Divorce Counseling – What Qualifications Does a Divorce counseling therapist Need?
Since divorce can be one of the most emotionally and psychologically challenging events that impact numerous aspects of person’s life, it is no surprise that the qualifications of a divorce therapist are quite involved. When a marriage ends traumatically, a divorce therapist is usually responsible for helping an individual cope with the challenging mental, financial, emotional, and physical process of the uncoupling. Not only can divorce counseling therapists act as an intermediary to ensure that the separation is achieved with minimal hostility, but they can also equip individuals with the essential skills needed to navigate through all of the choppy waters associated with this life transition.
If you are interested in concentrating your career in helping clients through the painful process of divorce, the following are the qualifications that are expected for divorce therapists. Education Requirements to Become, a Divorce Therapist Similar to other mental health and therapy careers, starting a successful career as a divorce therapist involves lots of education beyond the baccalaureate level.
Usually, individuals seeking to become a divorce therapist will start by earning a bachelor’s degree in psychology, counseling, sociology, or social work with elective coursework focusing on marriage and family situations. Upon degree completion, most aspiring divorce therapists then go on to graduate school to earn a master’s degree in marriage and family therapy, community counseling, or clinical mental health counseling. Although it is not required at this time, some divorce therapists go a step further to earn a Ph.D. in marriage and family therapy as well.
Qualifications for Becoming Licensed as a Divorce Therapist Along with earning a master’s or doctoral degree in a field closely related to marriage or couples counseling, there are a set of training requirements that are needed to obtain licensure and certification as a divorce therapist.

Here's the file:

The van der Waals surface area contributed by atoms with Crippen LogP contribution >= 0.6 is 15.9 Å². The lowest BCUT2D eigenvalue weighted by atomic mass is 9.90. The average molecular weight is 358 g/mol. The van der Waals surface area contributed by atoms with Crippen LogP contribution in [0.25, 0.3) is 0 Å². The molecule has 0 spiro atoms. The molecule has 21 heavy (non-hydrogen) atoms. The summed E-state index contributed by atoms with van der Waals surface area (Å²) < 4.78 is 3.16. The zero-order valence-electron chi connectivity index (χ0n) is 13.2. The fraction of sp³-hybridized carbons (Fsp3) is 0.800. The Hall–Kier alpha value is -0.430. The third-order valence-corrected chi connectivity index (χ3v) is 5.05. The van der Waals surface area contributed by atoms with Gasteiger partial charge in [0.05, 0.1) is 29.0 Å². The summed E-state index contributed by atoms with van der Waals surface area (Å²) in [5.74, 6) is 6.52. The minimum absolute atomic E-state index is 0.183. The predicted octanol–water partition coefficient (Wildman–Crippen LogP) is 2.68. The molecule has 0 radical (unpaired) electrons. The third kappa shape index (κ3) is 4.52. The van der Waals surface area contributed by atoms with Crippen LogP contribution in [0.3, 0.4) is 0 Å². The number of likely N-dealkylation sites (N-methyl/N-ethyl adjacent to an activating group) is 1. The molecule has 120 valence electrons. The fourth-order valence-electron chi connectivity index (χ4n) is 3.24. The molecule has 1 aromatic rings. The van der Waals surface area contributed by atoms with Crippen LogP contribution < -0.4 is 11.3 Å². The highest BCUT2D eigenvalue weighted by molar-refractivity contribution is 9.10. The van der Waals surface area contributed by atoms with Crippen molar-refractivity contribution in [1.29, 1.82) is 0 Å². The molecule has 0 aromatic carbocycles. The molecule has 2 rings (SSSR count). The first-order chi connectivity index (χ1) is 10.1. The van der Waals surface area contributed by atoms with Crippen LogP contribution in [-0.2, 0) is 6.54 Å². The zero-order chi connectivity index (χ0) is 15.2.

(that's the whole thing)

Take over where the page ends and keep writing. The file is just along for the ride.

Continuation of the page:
According to the American Association for Marriage and Family Therapy (AAMFT), qualified candidates for licensure must have graduated from an accredited program and obtained, at least, two years of post-degree supervised clinical experience working in direct service to married couples. Once these requirements have been met, divorce therapists must then pass a state licensing examination or the national examination for marriage and family therapists conducted through the AAMFT Regulatory Boards. Most Important Skills that Divorce Therapists Need In addition to the extensive training and educational requirements for this vital mental health profession, it is important for divorce therapists to gather the essential skills that will enable them to succeed in the career choice.
Since divorce therapists need to help their clients feel comfortable enough to share their deepest feelings, it is important that individuals possess strong interpersonal, communication, and listening skills to be compassionate in this extremely challenging transition. Divorce Therapists should also develop solid organizational skills to maintain thorough case notes, keep detailed paperwork files, and manage insurance claims.
Furthermore, divorce therapists often must work in close collaboration with spouses, children, family members, and other healthcare professionals, so strong collaboration skills are also a must. Overall, recent shocking United States divorce statistics indicate that 41 percent of first marriages, 60 percent of second marriages, and 73 percent of third marriages end in divorce.